‘Sacred and Safe’
April 26, 2011
HOUSTON — When it comes to child safety the Archdiocese of Galveston-Houston has various programs in place. This year, parishes across the Archdiocese will launch a new safe environment education program called Sacred and Safe. Per a directive from Daniel Cardinal DiNardo, between September and December, parishes will begin Sacred and Safe training: a sexual abuse prevention program comprised of developmentally appropriate lessons for children and youth in Kindergarten through the twelfth grade.
The program is being launched in response to Article 12 of the United States Conference of Catholic Bishops’ Charter for the Protection of Children and Young People. The charter advises all dioceses to administer programs such as Sacred and Safe, to educate children and youth about sexual abuse prevention.
Sacred and Safe is in addition to the safe environment programs already in place. VIRTUS and Jeremiah 1:7 equip adults and high school youth, respectively, with the tools needed to foster safe environments for children in their ministries. Sacred and Safe is an ongoing child-education program which seeks to enable children and youth to protect themselves from sexual abuse.
“This program will empower kids when they’re not in our direct supervision,” said Mark Ciesielski, Associate Director of the Archdiocesan Offices of Continuing Christian Education and Youth Ministry.
Daily activities, such as going to school, sports practice and tutoring often put children in the position of trusting a familiar authority figure with warnings from parents to follow directions from the authority figures. One of the objectives of the Sacred and Safe program is to give children the knowledge that they have God-created voices and bodies that deserve to be heard and protected, even if they are afraid of retribution from an authority figure or family member.
Sacred and Safe is a parish and home-based program. Archdiocesan Catholic schools have a similar educational component integrated into the curriculum.
Lessons will be given annually by parish catechetical leaders. The means by which individual parishes implement the program will vary; some will integrate it as part of the catechetical program, while others offer the program as a stand-alone session. Though the method of delivery is flexible, the lessons and materials will be the same across parish lines. Additionally, each parish is required to report attendance and associated documentation to the Archdiocesan Safe Environment Office upon completion of each lesson.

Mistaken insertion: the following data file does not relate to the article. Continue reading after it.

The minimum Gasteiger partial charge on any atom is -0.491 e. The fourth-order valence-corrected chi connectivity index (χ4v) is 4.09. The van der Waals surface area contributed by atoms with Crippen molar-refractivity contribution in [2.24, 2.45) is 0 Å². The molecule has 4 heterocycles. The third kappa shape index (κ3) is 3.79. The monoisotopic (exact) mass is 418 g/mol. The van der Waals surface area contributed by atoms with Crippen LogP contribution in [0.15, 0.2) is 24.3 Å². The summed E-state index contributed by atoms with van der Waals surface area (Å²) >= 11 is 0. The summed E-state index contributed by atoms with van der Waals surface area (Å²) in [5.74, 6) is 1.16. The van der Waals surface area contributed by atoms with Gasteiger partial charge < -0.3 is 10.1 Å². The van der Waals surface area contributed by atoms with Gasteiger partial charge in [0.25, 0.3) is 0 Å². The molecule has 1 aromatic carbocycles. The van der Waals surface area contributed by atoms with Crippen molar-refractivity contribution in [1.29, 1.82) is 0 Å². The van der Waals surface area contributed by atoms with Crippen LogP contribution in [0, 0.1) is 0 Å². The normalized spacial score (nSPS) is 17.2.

The Archdiocese chose the Sacred and Safe curriculum over other safe environment programs because there is a need to relay the message that God’s plan of caring for life is connected to the human body. The Archdiocese of New York, the Children’s Assessment Center in Houston and the Children’s Global Fund contributed resource materials and consultations to the Archdiocesan Sacred and Safe Program.
“We researched numerous diocesan programs, secular versus faith based programs, but it’s important for children to have an understanding of God’s vision of the body as well as the sacredness and dignity of the human person and [the] Sacred and Safe [program] met those needs,” Ciesielski said.
Parents will have the opportunity to review program materials prior to the lesson. Parish Catechetical Leaders will also give parents resource materials to assist in follow-up conversations with their children at home.
Parents have the option of educating their child at home using the Safe and Sacred lesson or they may choose to opt out of the Sacred and Safe program completely.
The Archdiocese ran pilot programs at St. Katherine Drexel, Queen of Peace and St. Monica parishes in the Houston area last fall with positive results.
“Parents welcomed the content and help in coaching their children on the subject,” Ciesielski said.
For more information about the Sacred and Safe program at your parish in the Archdiocese, e-mail email@example.com.